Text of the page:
Brick House Cascadia Chardonnay 2010
Chardonnay from Willamette Valley, Oregon
At Brick House we have adapted the traditional practices of winegrowers in the villages of Puligny, Chassagne and Meursault to produce chardonnay expressive of our own distinctly Oregon "terroir." The resulting wine rests for 18 months on its gross lees before being moved into a settling tank prior to bottling. Out of the belief that fine sediments contribute important flavor components and natural preservatives, the wine is bottled without filtration.
Wine Spectator - "Fresh and deftly balanced to show off its ripe pear, grapefruit and crème fraîche flavors, sliding in a tart edge to keep the finish in deft balance."
Brick House Winery
Brick House Vineyards was established in 1990. The vineyards are surrounded by the fruit and hazelnut orchards above the Chehalem Valley, the rolling hills at Brick House compose just such a place. A New World site dedicated to Old World wisdom, and a way of growing grapes proven over a thousand years or more. At Brick House, "organically grown" is more than just a phrase on the labels of the wines. All of the fruit is estate grown. All of it is certified organic. View all Brick House Wines
About Willamette Valley(will-AAM-it)
Named for the river that runs through the valley from Portland to Eugene, Willamette Valley is home to some of the best Pinot Noir vineyards in the Northwest. While along the same north/south line as Seattle, the Willamette Valley is protected from Pacific rains by the Coast Range on the western border and the Cascade Ranges to the east. Though sunshine is typically plentiful, rainfall can occasionally be tricky, and the wines here vary vintage to vintage. Within the Willamette Valley are are number of sub-regions, including McMinnville, Dundee and Yamhill.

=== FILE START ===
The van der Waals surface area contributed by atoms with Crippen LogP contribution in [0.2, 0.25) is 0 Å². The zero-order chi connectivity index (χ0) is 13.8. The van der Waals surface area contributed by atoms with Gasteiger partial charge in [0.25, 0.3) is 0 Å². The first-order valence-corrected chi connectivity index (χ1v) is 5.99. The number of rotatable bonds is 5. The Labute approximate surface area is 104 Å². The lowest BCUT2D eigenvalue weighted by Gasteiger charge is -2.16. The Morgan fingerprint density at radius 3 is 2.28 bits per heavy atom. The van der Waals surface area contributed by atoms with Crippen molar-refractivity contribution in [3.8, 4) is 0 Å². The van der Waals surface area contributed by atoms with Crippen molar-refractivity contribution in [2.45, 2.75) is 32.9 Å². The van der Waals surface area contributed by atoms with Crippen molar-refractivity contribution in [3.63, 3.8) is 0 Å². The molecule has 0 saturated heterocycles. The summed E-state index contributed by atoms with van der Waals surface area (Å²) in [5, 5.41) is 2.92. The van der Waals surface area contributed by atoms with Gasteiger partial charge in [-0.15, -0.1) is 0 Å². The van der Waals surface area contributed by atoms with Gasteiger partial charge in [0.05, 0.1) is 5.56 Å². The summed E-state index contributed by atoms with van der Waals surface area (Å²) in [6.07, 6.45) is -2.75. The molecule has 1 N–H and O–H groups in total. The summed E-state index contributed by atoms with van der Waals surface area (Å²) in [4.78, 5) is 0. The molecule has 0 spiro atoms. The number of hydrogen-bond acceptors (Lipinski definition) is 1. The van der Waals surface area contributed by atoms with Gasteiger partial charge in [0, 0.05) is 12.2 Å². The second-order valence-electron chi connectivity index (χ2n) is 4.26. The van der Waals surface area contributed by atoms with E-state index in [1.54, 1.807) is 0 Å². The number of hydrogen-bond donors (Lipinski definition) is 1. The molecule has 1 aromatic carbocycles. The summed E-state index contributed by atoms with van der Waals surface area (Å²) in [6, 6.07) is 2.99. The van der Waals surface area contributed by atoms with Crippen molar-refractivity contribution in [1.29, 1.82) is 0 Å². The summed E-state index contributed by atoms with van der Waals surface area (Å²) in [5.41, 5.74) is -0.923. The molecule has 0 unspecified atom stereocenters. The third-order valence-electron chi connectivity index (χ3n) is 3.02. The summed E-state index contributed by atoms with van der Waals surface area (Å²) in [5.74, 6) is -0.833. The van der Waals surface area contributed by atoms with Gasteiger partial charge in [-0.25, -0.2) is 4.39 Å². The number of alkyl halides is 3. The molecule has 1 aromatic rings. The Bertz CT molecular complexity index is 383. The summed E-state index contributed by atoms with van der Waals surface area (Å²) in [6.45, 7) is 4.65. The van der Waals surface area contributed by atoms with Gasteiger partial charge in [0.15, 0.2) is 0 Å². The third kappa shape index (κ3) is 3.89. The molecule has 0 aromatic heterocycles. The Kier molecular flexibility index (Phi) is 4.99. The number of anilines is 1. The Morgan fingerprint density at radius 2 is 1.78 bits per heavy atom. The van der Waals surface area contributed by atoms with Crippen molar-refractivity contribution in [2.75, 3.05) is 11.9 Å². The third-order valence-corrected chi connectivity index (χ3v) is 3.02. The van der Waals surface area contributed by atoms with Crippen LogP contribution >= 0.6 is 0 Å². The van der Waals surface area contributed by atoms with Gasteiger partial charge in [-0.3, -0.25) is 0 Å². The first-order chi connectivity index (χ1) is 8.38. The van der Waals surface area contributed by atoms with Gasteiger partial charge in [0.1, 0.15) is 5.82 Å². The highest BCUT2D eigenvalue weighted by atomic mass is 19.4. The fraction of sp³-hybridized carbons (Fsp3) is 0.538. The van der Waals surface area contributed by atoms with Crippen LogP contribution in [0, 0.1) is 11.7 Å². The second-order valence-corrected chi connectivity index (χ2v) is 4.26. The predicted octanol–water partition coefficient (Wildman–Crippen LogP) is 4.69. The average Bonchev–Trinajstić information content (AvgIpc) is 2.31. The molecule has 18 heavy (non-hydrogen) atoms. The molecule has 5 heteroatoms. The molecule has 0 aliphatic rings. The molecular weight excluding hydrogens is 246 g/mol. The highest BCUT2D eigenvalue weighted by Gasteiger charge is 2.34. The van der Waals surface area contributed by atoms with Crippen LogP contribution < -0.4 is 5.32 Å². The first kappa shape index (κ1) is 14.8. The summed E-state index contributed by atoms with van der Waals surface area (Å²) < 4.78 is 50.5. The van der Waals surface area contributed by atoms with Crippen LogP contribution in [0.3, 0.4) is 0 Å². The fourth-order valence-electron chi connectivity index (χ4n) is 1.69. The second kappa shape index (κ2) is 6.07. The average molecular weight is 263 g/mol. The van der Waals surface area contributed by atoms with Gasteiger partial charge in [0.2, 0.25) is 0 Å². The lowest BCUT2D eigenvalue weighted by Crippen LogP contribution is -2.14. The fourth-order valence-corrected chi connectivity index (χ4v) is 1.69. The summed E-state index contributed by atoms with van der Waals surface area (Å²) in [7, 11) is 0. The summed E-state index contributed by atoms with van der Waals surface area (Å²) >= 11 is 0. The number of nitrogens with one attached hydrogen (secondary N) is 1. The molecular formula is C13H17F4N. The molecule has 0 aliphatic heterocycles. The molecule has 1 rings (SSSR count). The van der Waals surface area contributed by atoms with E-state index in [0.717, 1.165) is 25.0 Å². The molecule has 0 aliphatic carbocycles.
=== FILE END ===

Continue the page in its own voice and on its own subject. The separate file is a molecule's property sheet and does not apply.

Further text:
Notable FactsThe valley is known for its Pinots – Pinot Noir and Pinot Gris. With a climate similar to Burgundy – in rainfall, sunlight hours and other climate factors – Pinot Noir has flourished here. Pinot Noir in Oregon produces wines that are fruit forward, yet complex, some with good agebility.
Other than Pinot Noir, many wineries grow Pinot Gris and Chardonnay. Pinot Gris from Oregon is delightful in its texture and food friendliness. Chardonnay in the valley adapts well to the cool climate and produces lean, elegant wines.
About OregonOregon has long been an agricultural state, producing everything from hazelnuts to cattle. The Willamette Valley in particular is a fertile basin for all sorts of produce. Not quite pegged as a wine state, in 1965, a UC Davis graduate named David Lett decided that the Willamette's climate mirrored that of Burgundy in France. With that in mind, he decided to plant some Pinot Noir clones to see how they did. And a good gamble it was. The Willamette is now one of the only regions in the world to focus solely on Pinot Noir as its red variety. Also known for Chardonnay and Pinot Gris. The southern part of Oregon has been slower in delving into the world wine market, but has been making excellent strides with their Rhone style varietals, like Syrah and Grenache. There are also coastal regions producing promising wines.
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Alcohol By Volume GuideMost wine ranges from 10-16% alcohol by volume. Some varietals tend to have higher (for example Zinfandel and Cabernet Sauvignon) or lower alcohol levels (Pinot Noir and many white varietals), but there is always some variation from producer to producer. Some wine falls outside of this range, for instance Port weighs in closer to 20%, while Muscat and Riesling are usually a bit below 10%.
Wine Style Guide
Light & Crisp
- Light to medium bodied wines that are high in acid and light to medium fruit. Typically no oak.
Fruity & Smooth
- Light to medium bodied wines with lots of juicy fruit, typically medium acid and medium oak.
Rich & Creamy
- Full bodied wines that have typically undergone malo-lactic fermentation and/or spent time in oak.